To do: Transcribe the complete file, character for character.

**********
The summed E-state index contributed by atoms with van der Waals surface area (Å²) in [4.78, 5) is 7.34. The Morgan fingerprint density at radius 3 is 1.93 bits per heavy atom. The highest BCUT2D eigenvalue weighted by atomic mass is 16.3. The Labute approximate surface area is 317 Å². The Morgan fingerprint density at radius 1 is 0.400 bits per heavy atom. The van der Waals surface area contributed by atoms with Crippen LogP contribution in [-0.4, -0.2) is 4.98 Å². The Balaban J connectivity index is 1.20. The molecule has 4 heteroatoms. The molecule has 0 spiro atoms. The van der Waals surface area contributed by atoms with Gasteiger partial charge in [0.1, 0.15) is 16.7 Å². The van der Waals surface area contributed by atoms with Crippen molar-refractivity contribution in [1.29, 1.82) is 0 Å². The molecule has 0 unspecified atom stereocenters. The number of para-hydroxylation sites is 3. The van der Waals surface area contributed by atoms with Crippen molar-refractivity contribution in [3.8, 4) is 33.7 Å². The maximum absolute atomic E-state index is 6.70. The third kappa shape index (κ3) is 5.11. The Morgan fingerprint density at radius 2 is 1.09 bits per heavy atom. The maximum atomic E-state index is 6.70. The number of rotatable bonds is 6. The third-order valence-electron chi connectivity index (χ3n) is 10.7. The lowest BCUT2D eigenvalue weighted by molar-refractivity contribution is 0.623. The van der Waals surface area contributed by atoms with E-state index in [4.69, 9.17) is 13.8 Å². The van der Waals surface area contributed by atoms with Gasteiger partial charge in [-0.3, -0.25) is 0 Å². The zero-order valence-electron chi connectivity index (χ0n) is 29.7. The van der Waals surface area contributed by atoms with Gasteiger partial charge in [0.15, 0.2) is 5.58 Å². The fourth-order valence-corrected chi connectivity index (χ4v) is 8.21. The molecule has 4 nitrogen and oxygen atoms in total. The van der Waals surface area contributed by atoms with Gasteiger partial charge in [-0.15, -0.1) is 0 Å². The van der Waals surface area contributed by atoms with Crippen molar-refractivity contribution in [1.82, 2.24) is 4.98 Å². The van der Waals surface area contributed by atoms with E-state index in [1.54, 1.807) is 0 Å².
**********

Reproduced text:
The summed E-state index contributed by atoms with van der Waals surface area (Å²) in [4.78, 5) is 7.34. The Morgan fingerprint density at radius 3 is 1.93 bits per heavy atom. The highest BCUT2D eigenvalue weighted by atomic mass is 16.3. The Labute approximate surface area is 317 Å². The Morgan fingerprint density at radius 1 is 0.400 bits per heavy atom. The van der Waals surface area contributed by atoms with Crippen LogP contribution in [-0.4, -0.2) is 4.98 Å². The Balaban J connectivity index is 1.20. The molecule has 4 heteroatoms. The molecule has 0 spiro atoms. The van der Waals surface area contributed by atoms with Gasteiger partial charge in [0.1, 0.15) is 16.7 Å². The van der Waals surface area contributed by atoms with Crippen molar-refractivity contribution in [1.29, 1.82) is 0 Å². The molecule has 0 unspecified atom stereocenters. The number of para-hydroxylation sites is 3. The van der Waals surface area contributed by atoms with Crippen molar-refractivity contribution in [3.8, 4) is 33.7 Å². The maximum absolute atomic E-state index is 6.70. The third kappa shape index (κ3) is 5.11. The Morgan fingerprint density at radius 2 is 1.09 bits per heavy atom. The maximum atomic E-state index is 6.70. The number of rotatable bonds is 6. The third-order valence-electron chi connectivity index (χ3n) is 10.7. The lowest BCUT2D eigenvalue weighted by molar-refractivity contribution is 0.623. The van der Waals surface area contributed by atoms with E-state index in [4.69, 9.17) is 13.8 Å². The van der Waals surface area contributed by atoms with Gasteiger partial charge in [-0.3, -0.25) is 0 Å². The zero-order valence-electron chi connectivity index (χ0n) is 29.7. The van der Waals surface area contributed by atoms with Gasteiger partial charge in [0.15, 0.2) is 5.58 Å². The fourth-order valence-corrected chi connectivity index (χ4v) is 8.21. The molecule has 4 nitrogen and oxygen atoms in total. The van der Waals surface area contributed by atoms with Gasteiger partial charge in [-0.15, -0.1) is 0 Å². The van der Waals surface area contributed by atoms with Crippen molar-refractivity contribution in [1.82, 2.24) is 4.98 Å². The van der Waals surface area contributed by atoms with E-state index in [1.54, 1.807) is 0 Å².